Production Company: Kobushi Productions, Eiga “Gama–Getto no hana” o Seiko Saseru Kai
Length: 110 min.
Format: 35 mm; 1:1.85
Director: Osawa Yutaka
Screenplay: Shimazu Yoshi
Photography: Okazaki Kozo
Fusa: Asagiri Mai
George Kelly: Kabira Jiei
What kind of reckoning of the war is being made amidst all the furor over the American military bases in Okinawa, arising fifty years after the United States invaded Okinawa at the end of World War II? Looking at the media coverage, it seems that everyone is a victim of an injustice perpetrated by two villains: America and the Japanese government.
This tale of victimization is not new to the Japanese media. Except for a few, rare examples, most Japanese movies have depicted the war as a process by which the innocent Japanese “people” suffered at the hands of either a cruel government or a brutal war waged by Americans, without ever asking what responsibility the “people” themselves bore for supporting a war effort that victimized so much of the rest of Asia.
With Japanese politicians today still publicly spouting their fictions about Japan’s wartime innocence, this historical obfuscation is not surprising; many Americans, as is evident in the hubbub over the Smithsonian A-bomb exhibit, also have a tendency to whitewash painful truths.
It is this context that makes one want to praise, despite its failings, a film on the war in Okinawa like Gama - Getto no hana for its willingness to talk about the past.
The film’s narrative pretext is the return to Okinawa of one George Kelly (Kabira Jiei), the son of an American soldier and an Okinawan woman, to visit his grandmother Fusa in hopes of having her forgive the daughter who ran off to America. The scenes in the present allow the plot to touch on the problem of the American bases, but this is really a film about the painful memories of the past.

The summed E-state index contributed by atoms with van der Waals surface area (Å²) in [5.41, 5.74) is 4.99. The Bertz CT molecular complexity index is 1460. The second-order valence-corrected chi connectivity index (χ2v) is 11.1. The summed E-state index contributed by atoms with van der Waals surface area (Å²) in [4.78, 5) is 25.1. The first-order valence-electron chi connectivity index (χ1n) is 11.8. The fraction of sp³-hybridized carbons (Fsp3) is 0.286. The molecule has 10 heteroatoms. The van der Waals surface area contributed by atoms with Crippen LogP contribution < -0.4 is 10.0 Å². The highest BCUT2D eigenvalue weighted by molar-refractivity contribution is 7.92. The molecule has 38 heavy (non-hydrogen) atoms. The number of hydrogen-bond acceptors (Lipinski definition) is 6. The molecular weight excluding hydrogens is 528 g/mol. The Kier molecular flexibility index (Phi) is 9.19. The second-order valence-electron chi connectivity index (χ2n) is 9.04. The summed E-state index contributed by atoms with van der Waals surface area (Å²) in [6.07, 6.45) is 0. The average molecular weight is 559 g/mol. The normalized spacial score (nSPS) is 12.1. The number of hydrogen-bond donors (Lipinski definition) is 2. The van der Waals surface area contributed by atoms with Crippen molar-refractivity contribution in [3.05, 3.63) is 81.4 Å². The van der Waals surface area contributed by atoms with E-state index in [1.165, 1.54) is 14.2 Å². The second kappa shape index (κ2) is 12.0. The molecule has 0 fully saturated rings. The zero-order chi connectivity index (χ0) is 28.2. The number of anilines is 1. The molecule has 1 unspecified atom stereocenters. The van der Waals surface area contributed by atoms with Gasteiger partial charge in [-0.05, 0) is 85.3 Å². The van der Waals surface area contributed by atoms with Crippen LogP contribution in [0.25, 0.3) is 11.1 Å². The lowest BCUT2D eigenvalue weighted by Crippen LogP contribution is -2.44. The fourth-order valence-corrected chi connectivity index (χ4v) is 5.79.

It is George’s earnest insistence that prompts Fusa, who for years has tried to forget her tormenting recollections, to narrate what really happened to her during the battle of Okinawa. In a long flashback, we see first the young Fusa (Asagiri Mai) lose half of her family to American fire before she can finally find refuge with her two children in a gama–“cave” in Okinawan–along with soldiers and peasants, only to encounter an even more horrifying tragedy.
In that dark interior, it is the Japanese that come off looking worse than the Americans. The issues the film relates are shocking: the blatant discrimination against Okinawans by mainland Japanese, the mass suicides that were more forced than voluntary, poisoning of the wounded, the plight of Korean comfort women.
Reinforcing its narration of the facts with hard-hitting documentary footage, Gama rises heads and tails above movies like last year’s embarrassingly atrocious Himeyuri no to (dir: Koyama Seijiro, 1995).
It is more as history than as cinema that Gama deserves attention. The fact the film was made with the support of local Okinawan businesses and organizations gives the film a grass-roots authenticity, but also explains its amateurish air. The acting is rather stiff and the direction by Osawa Yutaka uninspired. But the story packs a punch.
If the narrative is deficient, it is in its tendency to replace the myth of Japanese victimization with that of Okinawa. While the film touches on the fact many Okinawans, precisely because they were discriminated against, felt compelled to be better subjects of the Emperor than the Japanese, its character psychology is often simple and one-faceted.
It is only Fusa’s character that remains etched in our memory. The crime she committed in that cave and her need to relate it remind us that it is only by admitting one’s own guilt, not just one’s victimization, that one can forge the responsibility to prevent future wars.
Reviewed by Aaron Gerow
Originally appeared in The Daily Yomiuri, 11 July 1996, p. 11.
Copyright 1996: The Daily Yomiuri and Aaron Gerow